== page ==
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Discussion Starter · #1 ·
I have a 77 NT CJ7 that I want to rethink. It was a Quadratrac. I want something different. I’ve spent hours on this forum and have learned a lot. I believe that my answer is already here but, damn! there’s a lot to sort through.

Currently it’s stock 30/20 axles both passenger drop with no lockable hubs.

I’m not a rock crusher, will spend some time in the swamp busting palmettos but most time will be local highway travel. I just want a cool factor.

I have a 383 stroker with 700R4 and Dana 20, I like the spring over, but don’t like the drop Pittman, dropped TC and narrow trac. I’d like to run 35s and hit highway speeds at less than 2000 RPM. I’m thinking 4.10 gears.

I don’t think I need 60s. I think I’d like a 44 with high pinion, high steer, wide trac, with 3/4 ton spindles/ brakes. I understand custom build and out boarding required but I’m good with that just don’t want to spend $6000 on a turn key 44 front axle.

Is there a build like this in these archives, or am a chasing something that just doesn’t add up?
 

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Don't need and wouldn't like 60s with anything under 38". I'd look for axles out of a FSJ. Can even find those with the offset rear to match. Waggoneers had those same set ups a plenty. Don't stress out over AMC 20 v D44. The 20 is actually stronger.

The HP is also nice but not needed if you're not lifting over 5.5" or have lots of down travel. If you're set on it then I'd look for an axle set out of a Ford that way you don't have to worry about matching widths or anything of that nature.

I'm not sure what years or specific vehicles but the Ford HPs are drivers drop and you'd probably be able to find rears from any 1/2 ton vehicle (D44s) of same era with close to matching widths.

If you happen on a chevy set you can always convert it to driver drop by cutting the tubes and swapping sides. Watch dirtlifestyle on YouTube, he did same process but with a D60.

Plan to use YJ or waggy spring packs. Better than the CJs by a good bit.

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If you are flush with money for your build, Dana 44 are the ideal axles. Dana 60 are great but in a CJ7 they are a tad heavy and reduce clearance under the diff, as well as being unneccssary as you will not be needing super low gears.

Dana 44 can be sourced new from all manner of shops in fully built spec with everything you are looking for. That is the attraction of new Dana axles.

If you are looking to minimise investment, the existing axles can be modded for 35s. I would look at new wheels with different backspacing or wheel spacers if you want to push the tyres out. They would need regearing, lockers and one piece axles for the rear. No high pinion here though.
 

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A high pinion front 44 may end up creating a clearance problem between the transmission pan and driveshaft.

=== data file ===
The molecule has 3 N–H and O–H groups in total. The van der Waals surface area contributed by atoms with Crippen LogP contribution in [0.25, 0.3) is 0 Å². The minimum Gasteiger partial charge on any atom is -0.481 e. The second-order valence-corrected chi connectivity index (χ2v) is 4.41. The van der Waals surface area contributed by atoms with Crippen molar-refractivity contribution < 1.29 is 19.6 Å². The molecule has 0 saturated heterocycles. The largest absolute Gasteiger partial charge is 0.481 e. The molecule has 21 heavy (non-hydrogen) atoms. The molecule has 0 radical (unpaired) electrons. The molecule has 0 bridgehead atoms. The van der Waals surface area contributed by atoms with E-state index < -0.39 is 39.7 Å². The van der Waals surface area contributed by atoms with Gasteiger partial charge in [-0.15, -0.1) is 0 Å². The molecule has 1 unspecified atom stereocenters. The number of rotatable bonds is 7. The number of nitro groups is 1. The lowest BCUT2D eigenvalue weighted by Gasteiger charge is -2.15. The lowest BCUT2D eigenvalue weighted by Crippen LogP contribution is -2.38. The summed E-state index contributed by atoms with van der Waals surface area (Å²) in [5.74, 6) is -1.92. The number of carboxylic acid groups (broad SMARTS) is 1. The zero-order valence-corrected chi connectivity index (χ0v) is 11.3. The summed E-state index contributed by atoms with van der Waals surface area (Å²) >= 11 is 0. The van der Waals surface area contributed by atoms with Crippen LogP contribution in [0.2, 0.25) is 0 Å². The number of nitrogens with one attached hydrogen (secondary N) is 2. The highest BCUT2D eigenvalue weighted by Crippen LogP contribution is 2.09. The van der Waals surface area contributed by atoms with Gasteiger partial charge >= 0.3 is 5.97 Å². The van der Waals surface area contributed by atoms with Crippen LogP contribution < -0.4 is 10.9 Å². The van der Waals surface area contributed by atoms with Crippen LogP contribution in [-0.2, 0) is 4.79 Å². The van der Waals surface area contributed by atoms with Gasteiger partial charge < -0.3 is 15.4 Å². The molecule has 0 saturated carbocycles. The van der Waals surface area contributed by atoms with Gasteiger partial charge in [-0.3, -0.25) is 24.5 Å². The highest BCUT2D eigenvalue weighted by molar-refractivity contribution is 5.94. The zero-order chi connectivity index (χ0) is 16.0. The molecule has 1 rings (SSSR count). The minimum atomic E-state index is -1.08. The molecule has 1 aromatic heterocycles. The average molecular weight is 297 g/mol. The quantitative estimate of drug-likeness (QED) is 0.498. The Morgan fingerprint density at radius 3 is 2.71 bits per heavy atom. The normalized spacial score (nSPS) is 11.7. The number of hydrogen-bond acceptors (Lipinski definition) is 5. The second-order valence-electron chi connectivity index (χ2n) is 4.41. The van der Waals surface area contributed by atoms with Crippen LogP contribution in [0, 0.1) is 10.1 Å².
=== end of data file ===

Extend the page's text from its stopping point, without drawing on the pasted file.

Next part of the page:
A 3/4 ton D44 uses the same exact spindles as a 1/2 ton D44. Brake rotors are slightly larger in diameter, but still use a single piston caliper. Not much gain there. Same axleshafts and lockouts too.
 

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I just replaced by amc 20 with a Currie/Dana axel. The AMC axel housing was tweaked, seals leaked oil, etc. so I bit the bullet. Wasn’t cheap, made in USA looks great. I also had them upgrade the drive shaft to cv, theres No vibration at all.
 

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Discussion Starter · #6 ·
A high pinion front 44 may end up creating a clearance problem between the transmission pan and driveshaft.

A 3/4 ton D44 uses the same exact spindles as a 1/2 ton D44. Brake rotors are slightly larger in diameter, but still use a single piston caliper. Not much gain there. Same axleshafts and lockouts too.
I really appreciate these responses. So my main interest in the high pinion front isn’t the added strength; who doesn’t like the dea of added strength but I hope that I’m not testing it that hard. But, I do like the SOA and I don’t like the dropped pitman or lowered transfer case. You indicated “may” cause a clearance problem. When might it or might it not?
 

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When will a Hi Pinion Dana 44 interfear with the transmission as warned about above, which by the way, it’s a great point brought up by CSP.

I’ll post a picture of my stock suspension CJ-7 with the stock Dana-30 & AMC-20 rear ends installed. My Jeep has a 4.0 engine swapped, but everything else is still pretty much stock.

In this picture it is on a lift, and the lift pads are under the fixed spring hangers, so the suspension is sagging lower that how it would look with the weight of vehicle on the suspension. With the weight of the vehicle on the suspension the driveshaft will move up, and you can see it is close to the transmission.

Now, imagine if the front of the driveshaft was higher from the installation of a Hi Pinion axle, you can see that the clearance between the driveshaft and transmission will be even less.

This is what CSP is warning you about. He can’t tell you whether or not what you are talking about will work, that’s your part to figure out. Ford Hi pinion Dana 44 axles are drivers side drop, how are you going to convert it to passenger side drop? When you start modifying your Jeep, undoing the work that the design engineer’s did, you are kinda on your own.